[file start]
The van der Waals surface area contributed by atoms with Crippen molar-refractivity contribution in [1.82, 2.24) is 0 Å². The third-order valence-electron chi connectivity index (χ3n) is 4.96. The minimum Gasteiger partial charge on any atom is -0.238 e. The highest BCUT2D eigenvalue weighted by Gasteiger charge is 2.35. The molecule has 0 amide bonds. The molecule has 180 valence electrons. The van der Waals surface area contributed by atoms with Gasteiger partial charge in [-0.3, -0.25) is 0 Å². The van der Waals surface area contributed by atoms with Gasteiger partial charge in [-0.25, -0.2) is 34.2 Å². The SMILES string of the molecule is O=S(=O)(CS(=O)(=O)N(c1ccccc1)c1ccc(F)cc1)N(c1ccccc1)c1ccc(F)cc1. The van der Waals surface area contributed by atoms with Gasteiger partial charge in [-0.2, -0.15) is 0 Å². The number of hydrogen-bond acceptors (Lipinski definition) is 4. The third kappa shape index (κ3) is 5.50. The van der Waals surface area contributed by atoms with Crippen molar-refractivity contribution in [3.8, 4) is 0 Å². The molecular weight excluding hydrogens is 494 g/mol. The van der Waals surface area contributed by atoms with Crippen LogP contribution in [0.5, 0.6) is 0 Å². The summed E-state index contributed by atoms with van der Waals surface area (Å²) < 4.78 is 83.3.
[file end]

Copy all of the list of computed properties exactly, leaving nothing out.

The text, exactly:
The van der Waals surface area contributed by atoms with Crippen molar-refractivity contribution in [1.82, 2.24) is 0 Å². The third-order valence-electron chi connectivity index (χ3n) is 4.96. The minimum Gasteiger partial charge on any atom is -0.238 e. The highest BCUT2D eigenvalue weighted by Gasteiger charge is 2.35. The molecule has 0 amide bonds. The molecule has 180 valence electrons. The van der Waals surface area contributed by atoms with Gasteiger partial charge in [-0.3, -0.25) is 0 Å². The van der Waals surface area contributed by atoms with Gasteiger partial charge in [-0.25, -0.2) is 34.2 Å². The SMILES string of the molecule is O=S(=O)(CS(=O)(=O)N(c1ccccc1)c1ccc(F)cc1)N(c1ccccc1)c1ccc(F)cc1. The van der Waals surface area contributed by atoms with Gasteiger partial charge in [-0.2, -0.15) is 0 Å². The number of hydrogen-bond acceptors (Lipinski definition) is 4. The third kappa shape index (κ3) is 5.50. The van der Waals surface area contributed by atoms with Crippen molar-refractivity contribution in [3.8, 4) is 0 Å². The molecular weight excluding hydrogens is 494 g/mol. The van der Waals surface area contributed by atoms with Crippen LogP contribution in [0.5, 0.6) is 0 Å². The summed E-state index contributed by atoms with van der Waals surface area (Å²) < 4.78 is 83.3.